If you don’t mind encountering several glitches along the way, then you’re sure to have a blast with Assassin’s Creed: Rebel Collection on Switch – particularly with Black Flag which remains one of the best entries in the Assassin’s Creed series.
- Unbelievable value for money
- Naval exploration and combat
- Gorgeous worlds to explore
- Fairly persistent glitches
- Pace-grinding Abstergo segments
- Review Price: £34.99
- Platform: Nintendo Switch
- Release Date: Out Now
- Genre: Action Adventure
- Developer: Ubisoft
At almost three years into the Nintendo Switch’s lifecycle, it’s no secret that the hybrid console has become a breeding ground for re-releases and updated ports of older games.
You just have to look to the ports of The Witcher 3: Wild Hunt and Alien Isolation as recent examples. While the practice has been criticised by some gamers, I am firmly in the camp that believes these ports rightfully have a home on Nintendo’s latest console.
After all, one of the best features of the Switch is that your playtime is no longer limited to when you’re sat in front of your TV. It is for that exact reason that, over the last few years, I’ve had to be quite selective in the games that I end up playing, and I’m afraid to say that the Assassin’s Creed series (for the most part), ended up falling by the wayside.
It is here then, with the release of Assassin’s Creed: Rebel Collection, that I can catch up and see what I missed in not playing Assassin’s Creed IV: Black Flag, Assassin’s Creed: Rogue, and their various downloadable contents. But have both games held their quality over the passage of time, and how do they fare against the Nintendo Switch’s ever-growing library of ports? Let’s dive right in.
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If you’ve ever played an Assassin’s Creed game then the core concepts here will be familiar. For the most part, you’ll be in search of the next person to take down via a wealth of weaponry and parkour-like acrobatics – typical Assassin’s Creed fare. Aside from taking on a brand new setting in the Caribbean, Black Flag (and the other titles bundled here) don’t do much to innovate core gameplay, but it does refine the experience superbly, making for one of the most engaging games in the series.
For instance, taking control of a ship as a means of getting from point A to B was first introduced in Assassin’s Creed 3, but unlike its predecessor, Black Flag expands that concept, with there being arguably as much content out at sea as there is on land. Plus, with a more robust naval combat system at hand, I could’ve gladly spent more time ransacking other ships had the campaign’s progression not relied on me returning to land.
Similarly, the theme of exploration is hardly a new concept where Assassin’s Creed is concerned, but with intricately detailed islands and a whole ocean to explore, it can be quite difficult to stay on track. It also doesn’t help that when you’re sailing, your crew will sometimes burst into song – giving catchy renditions of old pirate songs – it’s a small touch but it had me grinning each and every time.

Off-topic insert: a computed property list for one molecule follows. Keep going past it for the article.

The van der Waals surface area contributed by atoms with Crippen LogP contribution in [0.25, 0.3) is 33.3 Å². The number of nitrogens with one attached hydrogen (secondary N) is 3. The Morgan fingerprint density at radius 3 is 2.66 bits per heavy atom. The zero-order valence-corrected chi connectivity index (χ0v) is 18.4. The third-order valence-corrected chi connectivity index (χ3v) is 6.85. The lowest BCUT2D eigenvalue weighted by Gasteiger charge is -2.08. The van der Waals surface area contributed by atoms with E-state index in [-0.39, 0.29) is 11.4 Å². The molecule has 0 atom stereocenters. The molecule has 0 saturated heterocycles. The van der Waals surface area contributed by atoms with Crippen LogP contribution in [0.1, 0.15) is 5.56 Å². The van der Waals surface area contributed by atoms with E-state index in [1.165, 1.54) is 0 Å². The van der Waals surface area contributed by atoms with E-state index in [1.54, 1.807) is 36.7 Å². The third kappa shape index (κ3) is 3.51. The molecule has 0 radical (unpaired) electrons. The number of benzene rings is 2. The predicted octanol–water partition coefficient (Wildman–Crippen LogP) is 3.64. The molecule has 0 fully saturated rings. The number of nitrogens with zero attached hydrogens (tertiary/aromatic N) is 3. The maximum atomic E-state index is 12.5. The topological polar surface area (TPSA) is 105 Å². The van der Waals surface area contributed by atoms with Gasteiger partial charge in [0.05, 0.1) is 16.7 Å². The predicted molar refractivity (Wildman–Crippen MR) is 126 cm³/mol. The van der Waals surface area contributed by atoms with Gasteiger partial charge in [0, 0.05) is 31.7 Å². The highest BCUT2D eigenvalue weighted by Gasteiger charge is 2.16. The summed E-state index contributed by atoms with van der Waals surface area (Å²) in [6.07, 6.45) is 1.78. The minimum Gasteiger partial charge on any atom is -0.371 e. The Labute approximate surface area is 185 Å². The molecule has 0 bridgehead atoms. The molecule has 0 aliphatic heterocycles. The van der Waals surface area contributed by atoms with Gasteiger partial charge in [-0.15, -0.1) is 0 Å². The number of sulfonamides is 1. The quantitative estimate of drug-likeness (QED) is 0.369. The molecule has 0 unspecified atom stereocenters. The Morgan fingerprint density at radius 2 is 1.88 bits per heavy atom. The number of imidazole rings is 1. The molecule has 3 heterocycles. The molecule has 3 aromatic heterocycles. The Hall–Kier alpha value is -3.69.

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In fact, if we were to total up the sheer amount of content that’s available here between Black Flag, Rogue and all of their respective additional content, you’re looking at close to 150 hours worth of gameplay. As far as portable games go, that’s an absolute steal and absurd value for money.
Because Ubisoft has written itself into a narrative hole, it just wouldn’t be an Assassin’s Creed game without some modern day segments to justify and give context to our historical adventure – apparently the sheer audacity of wanting to visit the past in video game form just isn’t edgy enough.
With that said, Black Flag does do something a tad more interesting with the idea, by having you work at Abstergo Entertainment – a division of the nefarious Abstergo Industries, that’s concerned with licensing out its historical findings for use in video games and film. It’s a great bit of meta commentary on how popular Assassin’s Creed has become, and there’s plenty of secrets and Easter eggs to locate around the Abstergo Entertainment offices.
However, as with all preceding titles, the meat of the story lies in the past – and the story of Edward Kenway is no exception. In fact, I’d argue that while Kenway’s mission to drag himself out of poverty is a fascinating one, it’s the side-characters he meets along the way that’ll keep you gripped from start to finish. Figures like Adéwalé and the seemingly all-knowing James Kidd are a blast to kick around with (a fact that Ubisoft seemed to know all too well after giving Adéwalé his own adventure in Assassin’s Creed: Freedom Cry).
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For all its pros however, there’s no getting around the fact that, even six years after the release of Black Flag, the game is still unpolished with irritating (yet sometimes hilarious) glitches. At best, it’s seeing one of your crew members running on the spot. At worst, an ongoing side mission will be cancelled out following the progression of the main campaign.
Should you buy Assassin’s Creed Rebel Collection?
On a system that includes The Legend of Zelda: Breath of the Wild and The Elder Scrolls: Skyrim, it’s telling that Assassin’s Creed Rebel Collection offers some of the best value for money over any Nintendo Switch game to date. You’re looking at two, fully-fledged titles and a whole host of additional content thrown into the mix.
If you don’t mind encountering several glitches along the way, then you’re sure to have a blast with Assassin’s Creed: Rebel Collection on Switch – particularly with Black Flag which remains one of the best entries in the Assassin’s Creed series. After spending a few hours out at sea, listening to pirate songs and pillaging other ships, you’ll know exactly what I mean.